Janet Martin’s kindergarten class has been collecting school supplies for the last two weeks to assemble school kits for children around the world. They will be sent through Mennonite Central Committee.
Lori Martin’s son Isaac is in the class and she volunteers with the class every other week. She used to work for MCC and decided to present the idea to the class.
“I’m pretty familiar with all the kits and I thought this one is probably the easiest for kids to identify with. I always find with Christmas and all the consumerism hubbub that it’s kind of nice to shift the focus a little bit,” Lori said.
The students were excited about the idea right from the get go. They estimate they collected enough items for 10 to 15 kits.
“I send a letter home every week and I think [Lori] came in on a Thursday. I had a couple parents actually contact me Friday because my letter doesn’t go home until Friday but they had gone home [on Thursday] and said ‘I need to bring stuff in.’ They were so excited about it right away,” Janet said.
Janet says it’s been a great project for the students to open up their world a little wider. Needing school supplies is something they can relate to because the items in the kits are things the Floradale students use every day. Janet made a point to talk to the class about how there are many children in Ontario and across the globe who can’t afford school supplies.
“I had one little guy say ‘these pencils are from my mom and these pencils are from my collection.’ That was really cool for them to do that,” Janet said.
Some students kept forgetting to bring in items, but when reminded at school they said how they really wanted to bring them in. Janet used it as a learning activity by having the students write themselves a reminder note to take home.
And the next day, lo and behold, they remembered to bring in the items.
“They’ve done so well. A lot of them did not just bring in one thing, they brought in multiple things,” Janet said.
The kits include four spiral or perforated notebooks of 140 pages each, eight unsharpened pencils, one flat, flexible plastic ruler indicating both 30 cm and 12 inches, 12 coloured pencils in the package and one large pencil eraser.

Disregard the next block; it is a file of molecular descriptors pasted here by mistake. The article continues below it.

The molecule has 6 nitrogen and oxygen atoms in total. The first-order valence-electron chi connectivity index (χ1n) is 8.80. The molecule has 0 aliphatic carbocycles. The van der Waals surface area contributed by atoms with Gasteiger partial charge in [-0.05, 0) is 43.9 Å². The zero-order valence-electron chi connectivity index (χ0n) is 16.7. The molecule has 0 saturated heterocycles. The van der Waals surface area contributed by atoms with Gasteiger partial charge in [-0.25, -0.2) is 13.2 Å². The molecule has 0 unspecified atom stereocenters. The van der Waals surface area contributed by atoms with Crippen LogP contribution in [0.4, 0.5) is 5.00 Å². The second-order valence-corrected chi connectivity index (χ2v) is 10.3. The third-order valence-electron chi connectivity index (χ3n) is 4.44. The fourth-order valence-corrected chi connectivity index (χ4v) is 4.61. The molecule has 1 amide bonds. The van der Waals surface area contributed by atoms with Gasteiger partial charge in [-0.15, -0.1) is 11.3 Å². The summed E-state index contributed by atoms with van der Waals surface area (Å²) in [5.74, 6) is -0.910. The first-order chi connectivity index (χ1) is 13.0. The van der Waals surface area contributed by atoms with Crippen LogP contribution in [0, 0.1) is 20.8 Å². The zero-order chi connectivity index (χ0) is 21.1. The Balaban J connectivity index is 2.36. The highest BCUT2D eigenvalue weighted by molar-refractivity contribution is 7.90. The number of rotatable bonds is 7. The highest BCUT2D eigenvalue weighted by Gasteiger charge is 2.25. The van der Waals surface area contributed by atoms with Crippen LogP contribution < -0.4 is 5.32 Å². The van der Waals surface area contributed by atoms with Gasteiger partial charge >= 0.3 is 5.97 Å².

Lori explains every child receives an identical amount of items in their kit.
The school kits are distributed in reusable drawstring cloth bags, which are made by volunteers. She notes many sewing clubs volunteer to make the bags.
And it’s been a great activity to watch her son become engaged with.
“I went out and got the stuff, Isaac had asked me to get it, but it wasn’t like ‘here, you’ve got to take this to school for Mrs. Martin.’ He was like ‘oh, when can I take my stuff?’” Lori said.
MCC shipped 89,958 school kits last year to countries like Jordan, Syria, Bosnia and Herzegovina, Lebanon, Haiti, the U.S., Serbia and Honduras. For others looking to participate, completed kits can be dropped off at the MCC office in Kitchener or the MCC Thrift Shop in Elmira.
Janet says the best part of this has been watching the students being able to give back at such a young age.
“I think that’s what’s made it real, that there are kids just like me, the same age, that don’t have these things every day at school. And now I’m allowing them to have what I have at my school. I think that’s the biggest thing. The excitement in knowing they’re helping other children,” Janet said.